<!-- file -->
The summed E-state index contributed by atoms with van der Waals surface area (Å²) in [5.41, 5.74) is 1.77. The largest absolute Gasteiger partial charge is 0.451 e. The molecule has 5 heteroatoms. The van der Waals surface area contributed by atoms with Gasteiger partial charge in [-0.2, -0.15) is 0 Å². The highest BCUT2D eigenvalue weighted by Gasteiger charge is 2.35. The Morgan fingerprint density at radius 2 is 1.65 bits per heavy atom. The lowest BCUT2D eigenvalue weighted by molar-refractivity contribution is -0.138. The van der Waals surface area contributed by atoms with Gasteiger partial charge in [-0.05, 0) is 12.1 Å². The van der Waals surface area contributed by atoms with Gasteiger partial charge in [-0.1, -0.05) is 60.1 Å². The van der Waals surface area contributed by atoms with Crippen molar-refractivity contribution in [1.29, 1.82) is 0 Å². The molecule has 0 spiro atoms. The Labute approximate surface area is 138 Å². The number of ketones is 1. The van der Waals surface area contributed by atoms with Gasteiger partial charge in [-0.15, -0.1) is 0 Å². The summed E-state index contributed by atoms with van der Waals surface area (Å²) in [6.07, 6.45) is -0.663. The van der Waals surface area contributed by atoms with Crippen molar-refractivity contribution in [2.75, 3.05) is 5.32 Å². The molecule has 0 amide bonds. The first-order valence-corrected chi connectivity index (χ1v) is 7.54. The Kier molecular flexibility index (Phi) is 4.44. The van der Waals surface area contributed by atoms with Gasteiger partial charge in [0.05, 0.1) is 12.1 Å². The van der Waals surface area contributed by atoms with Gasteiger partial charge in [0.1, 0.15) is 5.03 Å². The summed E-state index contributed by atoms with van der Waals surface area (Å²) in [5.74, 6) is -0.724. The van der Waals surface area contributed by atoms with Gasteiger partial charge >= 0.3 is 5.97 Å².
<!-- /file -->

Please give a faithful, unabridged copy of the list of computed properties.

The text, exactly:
The summed E-state index contributed by atoms with van der Waals surface area (Å²) in [5.41, 5.74) is 1.77. The largest absolute Gasteiger partial charge is 0.451 e. The molecule has 5 heteroatoms. The van der Waals surface area contributed by atoms with Gasteiger partial charge in [-0.2, -0.15) is 0 Å². The highest BCUT2D eigenvalue weighted by Gasteiger charge is 2.35. The Morgan fingerprint density at radius 2 is 1.65 bits per heavy atom. The lowest BCUT2D eigenvalue weighted by molar-refractivity contribution is -0.138. The van der Waals surface area contributed by atoms with Gasteiger partial charge in [-0.05, 0) is 12.1 Å². The van der Waals surface area contributed by atoms with Gasteiger partial charge in [-0.1, -0.05) is 60.1 Å². The van der Waals surface area contributed by atoms with Crippen molar-refractivity contribution in [1.29, 1.82) is 0 Å². The molecule has 0 spiro atoms. The Labute approximate surface area is 138 Å². The number of ketones is 1. The van der Waals surface area contributed by atoms with Gasteiger partial charge in [-0.15, -0.1) is 0 Å². The summed E-state index contributed by atoms with van der Waals surface area (Å²) in [6.07, 6.45) is -0.663. The van der Waals surface area contributed by atoms with Crippen molar-refractivity contribution in [2.75, 3.05) is 5.32 Å². The molecule has 0 amide bonds. The first-order valence-corrected chi connectivity index (χ1v) is 7.54. The Kier molecular flexibility index (Phi) is 4.44. The van der Waals surface area contributed by atoms with Gasteiger partial charge in [0.05, 0.1) is 12.1 Å². The van der Waals surface area contributed by atoms with Gasteiger partial charge in [0.1, 0.15) is 5.03 Å². The summed E-state index contributed by atoms with van der Waals surface area (Å²) in [5.74, 6) is -0.724. The van der Waals surface area contributed by atoms with Gasteiger partial charge >= 0.3 is 5.97 Å².